Building a regenerative food system where bees buzz, dragonflies hover, and fish and frogs thrive will begin when we change hearts and minds. Fake meats and GMO soy are not the answer. Two hundred years ago, before the Industrial Revolution, the rivers across North America ran clear and blue. Rivers from the mighty Mississippi to the Columbia flowed wild and clean into the sea. In the 1800s and 1900s, the growth of manufacturing and agriculture across the continent brought prosperity to America, but at the great cost of unmitigated pollution. In 1969, Ohio’s Cuyahoga River caught fire due to toxic runoff from nearby factories. This incident sparked the modern Earth Day movement and in 1972 helped pass the Clean Water Act, which established much-needed industrial regulations that considerably improved water quality in the United States. Unfortunately, lawmakers overlooked the negative impacts of agriculture on America’s waterways. Continue reading

Ho-Chunk, Inc. executive joins Biden Administration

WINNEBAGO, Neb. (KTIV) - An enrolled member of the Winnebago Tribe has been tapped to join the Biden Administration as the Deputy Solicitor for Indian Affairs. According to a press release, Ann Marie Bledsoe Downes, Ho-Chunk, Inc.'s Executive Vice President of Community Impact and Engagement, will be the Indian Affairs legal team lead at the Department of the Interior. Continue reading

Nebraska senator seeks to create 'Farm-to-School' network for student lunches

A Nebraska lawmaker introduced a bill Thursday to expand partnerships between local school districts and local producers to feed students. The bill (LB396), brought by Sen. Tom Brandt of Plymouth, would create a "Farm to School Network" administered by the Nebraska Department of Education and the Nebraska Department of Agriculture. It would connect school administrators and cafeteria managers with farmers, market gardeners and other producers to supply school lunches with fresh produce, dairy and meat products. Brandt called the legislation "Economic Development 101." Continue reading

Why Aren’t USDA Conservation Programs Paying Farmers More to Improve Their Soil?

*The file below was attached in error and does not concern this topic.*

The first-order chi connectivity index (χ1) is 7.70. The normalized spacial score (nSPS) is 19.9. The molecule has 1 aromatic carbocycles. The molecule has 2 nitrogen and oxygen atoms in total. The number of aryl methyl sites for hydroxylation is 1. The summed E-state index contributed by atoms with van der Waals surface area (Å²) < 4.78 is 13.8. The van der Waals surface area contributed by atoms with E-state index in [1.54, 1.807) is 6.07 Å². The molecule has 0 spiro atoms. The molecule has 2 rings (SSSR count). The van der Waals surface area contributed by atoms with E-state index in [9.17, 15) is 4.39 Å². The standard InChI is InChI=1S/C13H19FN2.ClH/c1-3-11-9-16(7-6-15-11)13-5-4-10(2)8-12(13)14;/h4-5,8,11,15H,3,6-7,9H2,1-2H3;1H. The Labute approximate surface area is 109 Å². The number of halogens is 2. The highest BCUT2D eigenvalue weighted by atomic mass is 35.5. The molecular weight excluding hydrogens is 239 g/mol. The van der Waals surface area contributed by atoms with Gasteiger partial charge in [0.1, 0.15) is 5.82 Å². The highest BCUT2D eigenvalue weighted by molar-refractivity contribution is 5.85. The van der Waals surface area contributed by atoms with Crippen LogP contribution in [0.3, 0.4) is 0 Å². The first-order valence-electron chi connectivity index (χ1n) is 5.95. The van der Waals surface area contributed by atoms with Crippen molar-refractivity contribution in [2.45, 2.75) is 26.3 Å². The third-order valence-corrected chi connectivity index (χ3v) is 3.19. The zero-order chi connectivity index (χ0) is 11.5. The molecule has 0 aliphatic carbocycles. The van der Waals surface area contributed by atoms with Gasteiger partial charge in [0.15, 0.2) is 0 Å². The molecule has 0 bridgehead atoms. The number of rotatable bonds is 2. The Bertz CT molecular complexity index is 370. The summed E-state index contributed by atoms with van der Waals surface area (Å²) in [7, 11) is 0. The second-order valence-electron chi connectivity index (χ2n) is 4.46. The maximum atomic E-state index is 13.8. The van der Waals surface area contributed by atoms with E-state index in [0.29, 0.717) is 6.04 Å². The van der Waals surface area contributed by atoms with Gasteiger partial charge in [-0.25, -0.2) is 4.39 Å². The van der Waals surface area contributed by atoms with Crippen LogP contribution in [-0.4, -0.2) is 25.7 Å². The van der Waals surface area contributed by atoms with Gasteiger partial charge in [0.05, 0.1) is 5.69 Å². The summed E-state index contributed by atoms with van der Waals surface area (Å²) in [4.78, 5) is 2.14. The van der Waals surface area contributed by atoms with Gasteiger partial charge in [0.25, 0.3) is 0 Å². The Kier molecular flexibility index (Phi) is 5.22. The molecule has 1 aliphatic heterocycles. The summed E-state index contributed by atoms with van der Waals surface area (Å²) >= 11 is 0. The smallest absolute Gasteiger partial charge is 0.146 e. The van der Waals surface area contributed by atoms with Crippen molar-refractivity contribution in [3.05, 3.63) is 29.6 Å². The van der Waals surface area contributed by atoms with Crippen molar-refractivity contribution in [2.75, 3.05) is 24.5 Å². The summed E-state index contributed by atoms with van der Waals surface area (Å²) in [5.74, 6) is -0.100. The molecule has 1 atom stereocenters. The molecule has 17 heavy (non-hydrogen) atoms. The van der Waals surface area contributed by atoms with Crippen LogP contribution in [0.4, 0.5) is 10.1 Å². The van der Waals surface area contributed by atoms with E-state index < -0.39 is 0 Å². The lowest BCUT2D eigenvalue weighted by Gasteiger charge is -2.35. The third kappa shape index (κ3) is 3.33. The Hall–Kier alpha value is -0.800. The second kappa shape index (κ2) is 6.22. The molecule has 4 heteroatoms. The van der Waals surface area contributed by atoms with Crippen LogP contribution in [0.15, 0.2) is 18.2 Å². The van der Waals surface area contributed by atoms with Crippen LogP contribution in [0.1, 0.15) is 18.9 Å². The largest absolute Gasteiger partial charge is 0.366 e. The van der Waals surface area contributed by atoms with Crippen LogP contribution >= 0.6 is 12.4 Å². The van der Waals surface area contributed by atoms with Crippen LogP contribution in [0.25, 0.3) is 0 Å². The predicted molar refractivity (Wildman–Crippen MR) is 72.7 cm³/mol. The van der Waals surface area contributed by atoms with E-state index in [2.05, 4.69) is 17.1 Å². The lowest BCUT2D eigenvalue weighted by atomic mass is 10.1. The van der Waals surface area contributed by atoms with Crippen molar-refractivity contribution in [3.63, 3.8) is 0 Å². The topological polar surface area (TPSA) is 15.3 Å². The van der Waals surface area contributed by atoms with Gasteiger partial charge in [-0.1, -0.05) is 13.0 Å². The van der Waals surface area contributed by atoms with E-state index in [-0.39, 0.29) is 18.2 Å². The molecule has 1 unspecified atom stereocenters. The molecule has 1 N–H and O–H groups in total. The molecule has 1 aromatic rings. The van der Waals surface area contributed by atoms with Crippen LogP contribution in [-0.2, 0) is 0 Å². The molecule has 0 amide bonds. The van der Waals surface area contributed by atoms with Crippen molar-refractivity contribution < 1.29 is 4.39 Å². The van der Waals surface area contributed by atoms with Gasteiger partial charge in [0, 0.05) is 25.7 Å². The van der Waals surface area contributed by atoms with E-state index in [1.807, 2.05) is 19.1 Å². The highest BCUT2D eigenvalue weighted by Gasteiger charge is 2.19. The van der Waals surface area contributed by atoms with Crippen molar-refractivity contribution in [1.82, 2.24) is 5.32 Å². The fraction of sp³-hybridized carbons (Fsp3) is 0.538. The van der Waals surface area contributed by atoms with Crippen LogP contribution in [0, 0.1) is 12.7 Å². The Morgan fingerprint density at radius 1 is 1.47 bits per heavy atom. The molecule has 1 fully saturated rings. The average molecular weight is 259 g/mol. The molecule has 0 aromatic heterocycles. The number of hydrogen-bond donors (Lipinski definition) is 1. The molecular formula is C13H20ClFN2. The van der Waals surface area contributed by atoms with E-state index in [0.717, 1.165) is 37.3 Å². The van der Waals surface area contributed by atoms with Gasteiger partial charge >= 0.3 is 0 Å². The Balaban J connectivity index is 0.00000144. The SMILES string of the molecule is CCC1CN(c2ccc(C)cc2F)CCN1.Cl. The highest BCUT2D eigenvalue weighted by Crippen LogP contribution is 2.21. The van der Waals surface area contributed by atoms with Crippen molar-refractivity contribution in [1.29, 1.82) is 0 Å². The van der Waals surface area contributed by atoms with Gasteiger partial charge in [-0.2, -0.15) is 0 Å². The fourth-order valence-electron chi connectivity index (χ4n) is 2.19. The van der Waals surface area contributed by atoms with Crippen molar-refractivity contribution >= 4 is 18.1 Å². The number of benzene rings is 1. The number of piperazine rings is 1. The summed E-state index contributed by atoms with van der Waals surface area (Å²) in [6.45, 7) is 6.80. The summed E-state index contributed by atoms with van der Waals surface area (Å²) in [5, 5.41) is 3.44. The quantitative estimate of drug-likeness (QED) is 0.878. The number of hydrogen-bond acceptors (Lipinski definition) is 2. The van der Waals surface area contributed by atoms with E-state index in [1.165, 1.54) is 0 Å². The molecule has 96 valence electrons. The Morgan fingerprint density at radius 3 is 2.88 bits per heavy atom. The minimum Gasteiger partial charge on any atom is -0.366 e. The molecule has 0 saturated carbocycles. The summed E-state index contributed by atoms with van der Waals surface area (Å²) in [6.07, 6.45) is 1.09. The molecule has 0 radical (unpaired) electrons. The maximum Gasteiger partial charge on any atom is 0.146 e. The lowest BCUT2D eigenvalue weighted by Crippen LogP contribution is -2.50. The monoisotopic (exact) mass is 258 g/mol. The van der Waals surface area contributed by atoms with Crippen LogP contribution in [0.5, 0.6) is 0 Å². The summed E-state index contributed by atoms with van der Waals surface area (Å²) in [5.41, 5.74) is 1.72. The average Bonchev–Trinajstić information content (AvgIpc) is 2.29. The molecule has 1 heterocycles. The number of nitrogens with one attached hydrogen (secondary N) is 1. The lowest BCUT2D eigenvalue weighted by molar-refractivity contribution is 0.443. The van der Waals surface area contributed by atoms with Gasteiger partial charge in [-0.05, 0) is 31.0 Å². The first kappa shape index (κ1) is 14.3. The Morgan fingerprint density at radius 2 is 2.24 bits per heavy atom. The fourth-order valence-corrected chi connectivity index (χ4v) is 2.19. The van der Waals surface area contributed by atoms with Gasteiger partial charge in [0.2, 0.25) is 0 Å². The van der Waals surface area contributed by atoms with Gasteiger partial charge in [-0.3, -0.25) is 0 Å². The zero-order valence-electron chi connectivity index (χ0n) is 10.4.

Soil health is crucial to fighting climate change, but a new study finds that funding to support it in the Environmental Quality Incentives Program (EQIP) is lacking.  Ron Rosmann’s 700-acre certified organic grain and livestock farm in Shelby County, Iowa is an island in a sea of very large conventional soy or corn operations. Farmers in the area don’t typically pay a lot of attention to the health of their soil—which has, on occasion, eroded onto his property. Others in the area operate concentrated animal feeding operations (CAFOs). It’s not uncommon, for example, for one of his neighbor’s cattle manure lagoons to overflow into a nearby creek. While Rosmann is pleased that more farmers there are adopting cover crops to reduce erosion and runoff, it still only amounts to roughly 4 percent of Iowa farms. And he laments that the pace of change toward conservation practices is simply too slow given the region’s mounting water quality concerns. Continue reading

21 Predictions for 2021: Twenty-one visionary climate and justice leaders point the way to progress in the year ahead.

We’ll grow strong regional food systems Graham Christensen Founder and president of GC Resolve CLOSE “As global supply chains fracture and grocery store shelves dry up, consumer demand for local products is growing. Nebraska is seeing new energy around legislation that supports a decentralized network of meatpacking plants, which could help enforce worker safety, generate revenue for small ranchers, and strengthen regional marketplaces. With that comes more opportunities for regenerative agriculture, which cultivates soil health and draws down carbon. But local, sustainable farming means so much more than that. It creates food security. It fosters relationships between rural and urban entrepreneurs. It connects consumers with farmers. It even protects clean water. I’m looking forward to all of those things coming to fruition now that public support is strong and we have an administration that’s willing to fight for them.” Continue reading